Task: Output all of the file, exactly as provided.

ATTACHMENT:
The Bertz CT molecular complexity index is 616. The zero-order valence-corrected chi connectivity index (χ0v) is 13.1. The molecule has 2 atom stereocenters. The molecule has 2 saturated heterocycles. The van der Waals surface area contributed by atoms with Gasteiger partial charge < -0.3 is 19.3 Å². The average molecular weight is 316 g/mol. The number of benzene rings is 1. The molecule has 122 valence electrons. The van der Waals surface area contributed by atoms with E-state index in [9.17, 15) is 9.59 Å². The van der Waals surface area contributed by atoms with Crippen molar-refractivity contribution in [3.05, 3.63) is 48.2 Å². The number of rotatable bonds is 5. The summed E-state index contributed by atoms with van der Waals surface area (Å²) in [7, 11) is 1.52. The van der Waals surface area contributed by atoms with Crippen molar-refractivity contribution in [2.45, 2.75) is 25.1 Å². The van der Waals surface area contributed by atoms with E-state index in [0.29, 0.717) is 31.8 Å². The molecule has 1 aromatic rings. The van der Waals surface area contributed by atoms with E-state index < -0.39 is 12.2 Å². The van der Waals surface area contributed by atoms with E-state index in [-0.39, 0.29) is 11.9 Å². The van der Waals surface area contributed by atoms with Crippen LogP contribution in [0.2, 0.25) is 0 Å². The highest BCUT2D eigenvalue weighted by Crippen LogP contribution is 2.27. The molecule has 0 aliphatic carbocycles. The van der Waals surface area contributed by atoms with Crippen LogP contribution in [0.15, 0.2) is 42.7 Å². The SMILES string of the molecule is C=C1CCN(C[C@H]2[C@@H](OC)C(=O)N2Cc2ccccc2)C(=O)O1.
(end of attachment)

The Bertz CT molecular complexity index is 616. The zero-order valence-corrected chi connectivity index (χ0v) is 13.1. The molecule has 2 atom stereocenters. The molecule has 2 saturated heterocycles. The van der Waals surface area contributed by atoms with Gasteiger partial charge < -0.3 is 19.3 Å². The average molecular weight is 316 g/mol. The number of benzene rings is 1. The molecule has 122 valence electrons. The van der Waals surface area contributed by atoms with E-state index in [9.17, 15) is 9.59 Å². The van der Waals surface area contributed by atoms with Crippen molar-refractivity contribution in [3.05, 3.63) is 48.2 Å². The number of rotatable bonds is 5. The summed E-state index contributed by atoms with van der Waals surface area (Å²) in [7, 11) is 1.52. The van der Waals surface area contributed by atoms with Crippen molar-refractivity contribution in [2.45, 2.75) is 25.1 Å². The van der Waals surface area contributed by atoms with E-state index in [0.29, 0.717) is 31.8 Å². The molecule has 1 aromatic rings. The van der Waals surface area contributed by atoms with E-state index < -0.39 is 12.2 Å². The van der Waals surface area contributed by atoms with E-state index in [-0.39, 0.29) is 11.9 Å². The van der Waals surface area contributed by atoms with Crippen LogP contribution in [0.2, 0.25) is 0 Å². The highest BCUT2D eigenvalue weighted by Crippen LogP contribution is 2.27. The molecule has 0 aliphatic carbocycles. The van der Waals surface area contributed by atoms with Crippen LogP contribution in [0.15, 0.2) is 42.7 Å². The SMILES string of the molecule is C=C1CCN(C[C@H]2[C@@H](OC)C(=O)N2Cc2ccccc2)C(=O)O1.